- Migration Advisory Committee agrees to “reluctantly” keep nursing on the shortage occupation list
- Chair says Department of Health needs to “get its act together” on workforce planning
- Health Education England would have commissioned 3,000 extra nursing places in 2016-17 if not for financial cuts
A nationwide shortage of nurses has been driven by a desire from the government to save money, according to a damning report.
The independent Migration Advisory Committee heavily criticised the Department of Health, Health Education England and NHS trusts for not recognising obvious warning signs over a number of years and highlighted that similar financially driven decisions were being made again.
It revealed on Thursday that HEE would have commissioned 3,000 extra nurse training places for 2016-17 but financial cuts following November’s spending review meant it commissioned only 331 extra places – a tenth of what was needed.
The committee warned that the UK was in the grip of a national shortage of nurses and said it would “reluctantly” recommend the home secretary keeps nursing on the immigration shortage occupation list.
It said adding nursing to the shortage list would meet an expected demand by NHS trusts for non-EU nurse immigration of 11,000 by 2020. The committee suggested the annual number be capped at 3,000-5,000 a year.
Committee chair Professor Sir David Metcalf told HSJ: “The Department of Health needs to get its act together. Almost all of the reasons why there is a shortage should have been anticipated by the DH and other related health bodies.”
He said there “was no good reason why the supply of nurses cannot be sourced domestically”, adding that there was presumption by the NHS and government that non-EU nurses provided the NHS with a “get out of jail free card”.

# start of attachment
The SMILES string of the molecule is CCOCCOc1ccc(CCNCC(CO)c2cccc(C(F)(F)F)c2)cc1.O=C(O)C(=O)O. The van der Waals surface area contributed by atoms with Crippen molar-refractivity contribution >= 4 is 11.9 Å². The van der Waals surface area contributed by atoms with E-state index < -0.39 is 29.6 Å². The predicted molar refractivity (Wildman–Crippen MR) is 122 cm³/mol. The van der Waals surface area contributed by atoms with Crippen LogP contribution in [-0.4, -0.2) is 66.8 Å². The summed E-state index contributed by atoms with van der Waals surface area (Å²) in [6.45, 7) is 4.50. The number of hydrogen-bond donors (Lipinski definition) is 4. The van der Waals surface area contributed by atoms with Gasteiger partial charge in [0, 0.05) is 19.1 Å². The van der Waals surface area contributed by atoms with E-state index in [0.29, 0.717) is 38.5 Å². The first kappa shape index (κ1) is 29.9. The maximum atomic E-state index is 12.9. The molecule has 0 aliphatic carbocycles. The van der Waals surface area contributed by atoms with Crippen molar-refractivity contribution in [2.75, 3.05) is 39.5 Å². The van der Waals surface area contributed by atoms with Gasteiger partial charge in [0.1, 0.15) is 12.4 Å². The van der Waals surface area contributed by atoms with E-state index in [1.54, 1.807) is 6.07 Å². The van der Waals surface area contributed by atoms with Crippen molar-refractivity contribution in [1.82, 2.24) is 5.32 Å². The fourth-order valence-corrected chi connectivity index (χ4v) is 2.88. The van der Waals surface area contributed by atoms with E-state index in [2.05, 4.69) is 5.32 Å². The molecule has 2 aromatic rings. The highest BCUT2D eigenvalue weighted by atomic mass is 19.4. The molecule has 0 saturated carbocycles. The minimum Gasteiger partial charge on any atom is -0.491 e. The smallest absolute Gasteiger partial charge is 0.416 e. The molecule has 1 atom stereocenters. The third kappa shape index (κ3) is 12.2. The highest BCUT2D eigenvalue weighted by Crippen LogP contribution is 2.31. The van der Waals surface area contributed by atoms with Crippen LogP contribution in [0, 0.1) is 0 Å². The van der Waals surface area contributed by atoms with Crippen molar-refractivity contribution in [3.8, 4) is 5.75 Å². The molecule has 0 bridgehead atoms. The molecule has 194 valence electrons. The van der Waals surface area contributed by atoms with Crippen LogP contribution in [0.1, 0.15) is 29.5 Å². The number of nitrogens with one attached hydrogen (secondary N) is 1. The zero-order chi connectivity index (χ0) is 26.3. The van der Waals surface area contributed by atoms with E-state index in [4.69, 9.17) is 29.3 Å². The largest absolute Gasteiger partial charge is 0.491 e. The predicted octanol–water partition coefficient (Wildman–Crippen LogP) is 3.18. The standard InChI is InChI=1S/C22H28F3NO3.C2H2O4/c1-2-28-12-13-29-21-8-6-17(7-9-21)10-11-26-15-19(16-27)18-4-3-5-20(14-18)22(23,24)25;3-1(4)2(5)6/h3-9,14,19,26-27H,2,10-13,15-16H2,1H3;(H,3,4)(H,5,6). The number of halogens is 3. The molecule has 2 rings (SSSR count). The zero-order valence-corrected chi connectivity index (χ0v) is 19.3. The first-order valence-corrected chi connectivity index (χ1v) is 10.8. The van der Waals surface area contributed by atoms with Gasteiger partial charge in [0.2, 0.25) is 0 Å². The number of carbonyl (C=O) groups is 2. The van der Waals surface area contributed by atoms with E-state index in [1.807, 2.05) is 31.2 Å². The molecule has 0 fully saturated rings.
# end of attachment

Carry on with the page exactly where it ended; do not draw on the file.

In the conclusion the report said: “It is clear to us that the current shortage of nurses is largely of the health, care and independent sectors’ own making.
“The sectors failed to train enough nurses or failed to make provision to train their own nurses should the supply of publicly funded nurses fail. They have taken either no or insufficient account of the needs of other sectors when making their planning assumptions. They restricted pay growth. They have complex institutional structures, which blur the decision making process and lead, amongst other things, to poor information and data making it difficult for them (and us) to understand and respond meaningfully to labour shortages.
“They did not learn the lessons from the late 1990s-early 2000s when a similar shortage (and reliance on foreign nurses) occurred. Almost all of these issues relate to, and are caused by, a desire to save money. But this is a choice, not a fixed fact. The government could invest more resource if it wanted to.”
The committee said it was “self-evident” that a cut of 4,800 in nurse training places between 2009-10 and 2012-13 was a “significant contributing factor” in the current shortage with no corresponding fall in demand.
More findings from the MAC report
- Non-EU nurses were found to be paid £6,000 less than equivalent UK workers. After unsocial hours pay was included the difference remained £3,000-4,000.
- The overall vacancy rate for nurses in England is 9.4 per cent – almost double the NICE recommended level. In London some trust vacancy rates were 17 per cent.
- Median pay for nurses is £31,500, which is £7,500 below the median pay in other graduate occupations.
- Nurse turnover has increased from 7.8 per cent in 2008-09 to 9.3 per cent in 2014-15.
- Current predictions by HEE that supply will meet demand by 2019 do not factor in the needs of the care sector.
- NHS trusts are failing to use existing flexibility in Agenda for Change to increase pay to attract and retain nurses.
- To maintain real terms pay value, the median wage for nurses needed to increase by 16 per cent between 2010 and 2015.